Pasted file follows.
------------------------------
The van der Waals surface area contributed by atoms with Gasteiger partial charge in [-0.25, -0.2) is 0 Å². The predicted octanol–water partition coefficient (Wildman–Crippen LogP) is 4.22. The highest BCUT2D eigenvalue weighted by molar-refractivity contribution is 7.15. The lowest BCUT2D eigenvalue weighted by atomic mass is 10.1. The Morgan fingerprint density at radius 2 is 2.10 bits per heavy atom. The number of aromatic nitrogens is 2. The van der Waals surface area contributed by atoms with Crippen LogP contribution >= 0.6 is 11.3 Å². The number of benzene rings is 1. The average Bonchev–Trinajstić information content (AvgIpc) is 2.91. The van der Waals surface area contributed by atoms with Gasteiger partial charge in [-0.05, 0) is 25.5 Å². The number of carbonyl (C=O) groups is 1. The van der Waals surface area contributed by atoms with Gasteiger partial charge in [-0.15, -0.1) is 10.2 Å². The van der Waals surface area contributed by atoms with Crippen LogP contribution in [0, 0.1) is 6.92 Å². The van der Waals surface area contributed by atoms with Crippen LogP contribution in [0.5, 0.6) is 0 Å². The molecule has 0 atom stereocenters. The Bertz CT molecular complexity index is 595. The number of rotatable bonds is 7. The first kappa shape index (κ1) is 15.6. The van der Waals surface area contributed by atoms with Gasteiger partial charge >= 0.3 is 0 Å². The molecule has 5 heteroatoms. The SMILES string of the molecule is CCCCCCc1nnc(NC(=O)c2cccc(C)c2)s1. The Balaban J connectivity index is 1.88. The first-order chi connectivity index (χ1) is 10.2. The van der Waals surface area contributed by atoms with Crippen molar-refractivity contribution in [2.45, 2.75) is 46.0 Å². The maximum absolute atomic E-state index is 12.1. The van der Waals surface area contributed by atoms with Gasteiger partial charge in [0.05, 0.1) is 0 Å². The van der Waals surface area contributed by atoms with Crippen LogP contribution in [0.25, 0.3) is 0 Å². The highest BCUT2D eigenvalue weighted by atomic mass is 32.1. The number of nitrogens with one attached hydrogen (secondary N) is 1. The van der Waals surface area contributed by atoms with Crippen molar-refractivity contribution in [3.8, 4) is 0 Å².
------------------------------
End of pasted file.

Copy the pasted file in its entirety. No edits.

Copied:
The van der Waals surface area contributed by atoms with Gasteiger partial charge in [-0.25, -0.2) is 0 Å². The predicted octanol–water partition coefficient (Wildman–Crippen LogP) is 4.22. The highest BCUT2D eigenvalue weighted by molar-refractivity contribution is 7.15. The lowest BCUT2D eigenvalue weighted by atomic mass is 10.1. The Morgan fingerprint density at radius 2 is 2.10 bits per heavy atom. The number of aromatic nitrogens is 2. The van der Waals surface area contributed by atoms with Crippen LogP contribution >= 0.6 is 11.3 Å². The number of benzene rings is 1. The average Bonchev–Trinajstić information content (AvgIpc) is 2.91. The van der Waals surface area contributed by atoms with Gasteiger partial charge in [-0.05, 0) is 25.5 Å². The number of carbonyl (C=O) groups is 1. The van der Waals surface area contributed by atoms with Gasteiger partial charge in [-0.15, -0.1) is 10.2 Å². The van der Waals surface area contributed by atoms with Crippen LogP contribution in [0, 0.1) is 6.92 Å². The van der Waals surface area contributed by atoms with Crippen LogP contribution in [0.5, 0.6) is 0 Å². The molecule has 0 atom stereocenters. The Bertz CT molecular complexity index is 595. The number of rotatable bonds is 7. The first kappa shape index (κ1) is 15.6. The van der Waals surface area contributed by atoms with Gasteiger partial charge >= 0.3 is 0 Å². The molecule has 5 heteroatoms. The SMILES string of the molecule is CCCCCCc1nnc(NC(=O)c2cccc(C)c2)s1. The Balaban J connectivity index is 1.88. The first-order chi connectivity index (χ1) is 10.2. The van der Waals surface area contributed by atoms with Crippen molar-refractivity contribution in [2.45, 2.75) is 46.0 Å². The maximum absolute atomic E-state index is 12.1. The van der Waals surface area contributed by atoms with Gasteiger partial charge in [0.05, 0.1) is 0 Å². The van der Waals surface area contributed by atoms with Crippen LogP contribution in [0.25, 0.3) is 0 Å². The highest BCUT2D eigenvalue weighted by atomic mass is 32.1. The number of nitrogens with one attached hydrogen (secondary N) is 1. The van der Waals surface area contributed by atoms with Crippen molar-refractivity contribution in [3.8, 4) is 0 Å².